Tuesday, 17 November 2015

Crumble 'n' cream

This summer has been all about trying to reduce some of the rampant weeds that have taken over the house garden. We've been digging and weeding and cutting and trimming .....and cussing politely lots as we suck prickled fingers or chew on stung forearms.

I took a call pretty early that we wouldn't clear the brambles near the main shed - I could see we had quite enough to do with the rest of the property. This was a source of wild food as soon as autumn came around - our first crop of  own fruit in North Holland.

Blackberries are quite pippy, but they have beautiful rich flavours that are just divine baked in a crumble served with a nice dollop of cream. In fact, a fruit crumble is my go-to recipe for resolving any fruit glut, when the freeze just can't take anymore.

Crumbles come in two parts : the topping and the filling.

Let's start with the topping - the classic 'mix' calls for 1 part flour to 1 part fat and 1 part  sugar by weight. The drier and 'crumbier' you want your topping to be, the more fat/sugar you should add until it is almost equal parts in weight. If you love the crispy biscuity topping style  but want to keep the calories down, increase the fat, and not as much of the sugar.  I personally try and always use butter for the fat, unless I have friends over who can't take milk/lactose products - I find that margarine and other such products produce much less crispy results.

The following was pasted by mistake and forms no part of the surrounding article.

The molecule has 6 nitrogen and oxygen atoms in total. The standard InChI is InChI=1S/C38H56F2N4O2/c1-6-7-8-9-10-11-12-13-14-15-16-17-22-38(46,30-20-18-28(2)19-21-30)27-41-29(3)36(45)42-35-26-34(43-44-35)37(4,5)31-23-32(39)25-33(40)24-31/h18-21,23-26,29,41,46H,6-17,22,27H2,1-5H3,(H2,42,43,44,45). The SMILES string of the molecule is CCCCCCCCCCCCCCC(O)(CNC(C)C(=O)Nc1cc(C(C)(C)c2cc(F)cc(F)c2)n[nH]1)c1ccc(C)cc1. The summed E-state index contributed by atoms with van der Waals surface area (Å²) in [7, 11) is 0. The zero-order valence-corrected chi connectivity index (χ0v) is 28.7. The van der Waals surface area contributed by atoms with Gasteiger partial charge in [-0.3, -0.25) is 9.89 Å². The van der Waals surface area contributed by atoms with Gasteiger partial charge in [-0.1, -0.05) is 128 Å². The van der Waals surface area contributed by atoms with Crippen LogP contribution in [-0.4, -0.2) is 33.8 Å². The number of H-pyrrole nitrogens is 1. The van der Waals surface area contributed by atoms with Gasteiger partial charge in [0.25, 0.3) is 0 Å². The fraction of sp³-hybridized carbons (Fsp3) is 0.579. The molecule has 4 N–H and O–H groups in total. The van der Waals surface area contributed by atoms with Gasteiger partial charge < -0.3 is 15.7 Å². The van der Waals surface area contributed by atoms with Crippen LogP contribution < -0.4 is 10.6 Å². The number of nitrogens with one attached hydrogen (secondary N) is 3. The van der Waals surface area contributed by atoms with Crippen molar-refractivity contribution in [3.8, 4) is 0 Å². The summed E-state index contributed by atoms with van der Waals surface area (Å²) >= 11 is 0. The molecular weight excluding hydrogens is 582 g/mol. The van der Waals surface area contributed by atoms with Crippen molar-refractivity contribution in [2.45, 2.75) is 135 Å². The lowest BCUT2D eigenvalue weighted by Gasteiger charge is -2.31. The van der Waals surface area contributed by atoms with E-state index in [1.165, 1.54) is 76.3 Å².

You can also mix the plain flour with other ingredients to give it texture and flavour - replace some with a replacement amount of almond meal or oats to give a nuttier or crunchy top. A touch of cinnamon or ginger in the topping to match with a flavoured filling gives a little zing.

For the fillings you can use combinations of most berries and orchard fruits - household favourites are apple, plum, blackberry, and rhubarb. Spread into the base of the baking tin, sprinkle with sugar or sweetener of choice ( honey, agave syrup, maple syrup) and spice up as desired ( cinnamon, ginger, cloves). Here in the Netherlands, I use speculaas spice - a lovely premixed winter cookie flavouring.   I rarely pre-cook the fruit unless they are particularly hard or particularly acid  as my circle like quite sharp, solid fillings - rhubarb and hard cooking apples are the only two that get a quick zap in a pan with water and sugar beforehand.

When you fill the baking dish with your filling, be aware that the softer the fruit you use in the filling, the more crumble topping you will need as the base of the crumble (crumble DMZ!) will absorb liquids and become a sweet flavoured doughy textured mass. So make sure you make lots of topping - and don't worry if you have too much as you can easily freeze it and use it straight out of the freezer later on.

Pop into a pre-heated oven at 180C/350F and cook for 30 minutes or until bubbling and crispy. If you have little volcanic explosions through the crumble, you either cooked it too long or your crumb was spread unevenly and too thinly. Never mind, they taste divine anyway!

Lastly devour with cream, or custard or evaporated milk. Be careful if it's just come out the oven - the sugar stays hot quite a while!


  1. My mother put crushed walnuts in the crumble to great effect. And coconut milk goes very well with crumble for those who can't take cow's milk.

    Have you got a good crumble recipe for one?

  2. I'm a trial/error cook when it comes to crumble but the base proportions i describe above work in small portions as well as big ones. I suggest you mix up a batch of topping then make the size of oven dish you fancy eating, and freeze the rest of the crumble if you made too much.

    Love the idea of a coconut milk custard!